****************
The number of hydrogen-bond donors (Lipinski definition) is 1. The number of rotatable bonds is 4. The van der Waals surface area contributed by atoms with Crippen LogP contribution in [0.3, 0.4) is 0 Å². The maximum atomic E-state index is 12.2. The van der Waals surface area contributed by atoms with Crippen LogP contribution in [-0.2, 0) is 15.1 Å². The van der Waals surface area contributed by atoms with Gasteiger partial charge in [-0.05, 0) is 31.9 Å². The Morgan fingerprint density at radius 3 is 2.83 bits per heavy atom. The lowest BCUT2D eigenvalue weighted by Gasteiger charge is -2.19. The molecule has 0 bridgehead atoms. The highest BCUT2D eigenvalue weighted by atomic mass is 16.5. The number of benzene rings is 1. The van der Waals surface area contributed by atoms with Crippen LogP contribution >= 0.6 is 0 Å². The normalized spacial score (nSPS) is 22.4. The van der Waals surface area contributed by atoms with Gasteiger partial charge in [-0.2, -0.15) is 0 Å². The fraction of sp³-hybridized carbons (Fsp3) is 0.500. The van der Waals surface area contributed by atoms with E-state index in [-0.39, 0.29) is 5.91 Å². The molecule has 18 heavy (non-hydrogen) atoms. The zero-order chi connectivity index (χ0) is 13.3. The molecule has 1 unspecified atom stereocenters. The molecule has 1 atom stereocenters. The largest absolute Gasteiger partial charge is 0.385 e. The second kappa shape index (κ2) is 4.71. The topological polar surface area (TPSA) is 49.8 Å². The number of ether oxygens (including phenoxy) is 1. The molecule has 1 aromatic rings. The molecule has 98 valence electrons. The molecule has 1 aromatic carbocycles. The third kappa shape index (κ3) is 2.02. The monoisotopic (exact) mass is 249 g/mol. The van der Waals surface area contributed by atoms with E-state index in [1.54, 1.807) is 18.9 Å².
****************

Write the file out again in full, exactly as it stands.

The number of hydrogen-bond donors (Lipinski definition) is 1. The number of rotatable bonds is 4. The van der Waals surface area contributed by atoms with Crippen LogP contribution in [0.3, 0.4) is 0 Å². The maximum atomic E-state index is 12.2. The van der Waals surface area contributed by atoms with Crippen LogP contribution in [-0.2, 0) is 15.1 Å². The van der Waals surface area contributed by atoms with Gasteiger partial charge in [-0.05, 0) is 31.9 Å². The Morgan fingerprint density at radius 3 is 2.83 bits per heavy atom. The lowest BCUT2D eigenvalue weighted by Gasteiger charge is -2.19. The molecule has 0 bridgehead atoms. The highest BCUT2D eigenvalue weighted by atomic mass is 16.5. The number of benzene rings is 1. The van der Waals surface area contributed by atoms with Crippen LogP contribution >= 0.6 is 0 Å². The normalized spacial score (nSPS) is 22.4. The van der Waals surface area contributed by atoms with Gasteiger partial charge in [-0.2, -0.15) is 0 Å². The fraction of sp³-hybridized carbons (Fsp3) is 0.500. The van der Waals surface area contributed by atoms with E-state index in [-0.39, 0.29) is 5.91 Å². The molecule has 18 heavy (non-hydrogen) atoms. The zero-order chi connectivity index (χ0) is 13.3. The molecule has 1 unspecified atom stereocenters. The molecule has 1 atom stereocenters. The largest absolute Gasteiger partial charge is 0.385 e. The second kappa shape index (κ2) is 4.71. The topological polar surface area (TPSA) is 49.8 Å². The number of ether oxygens (including phenoxy) is 1. The molecule has 1 aromatic rings. The molecule has 98 valence electrons. The molecule has 1 aromatic carbocycles. The third kappa shape index (κ3) is 2.02. The monoisotopic (exact) mass is 249 g/mol. The van der Waals surface area contributed by atoms with E-state index in [1.54, 1.807) is 18.9 Å².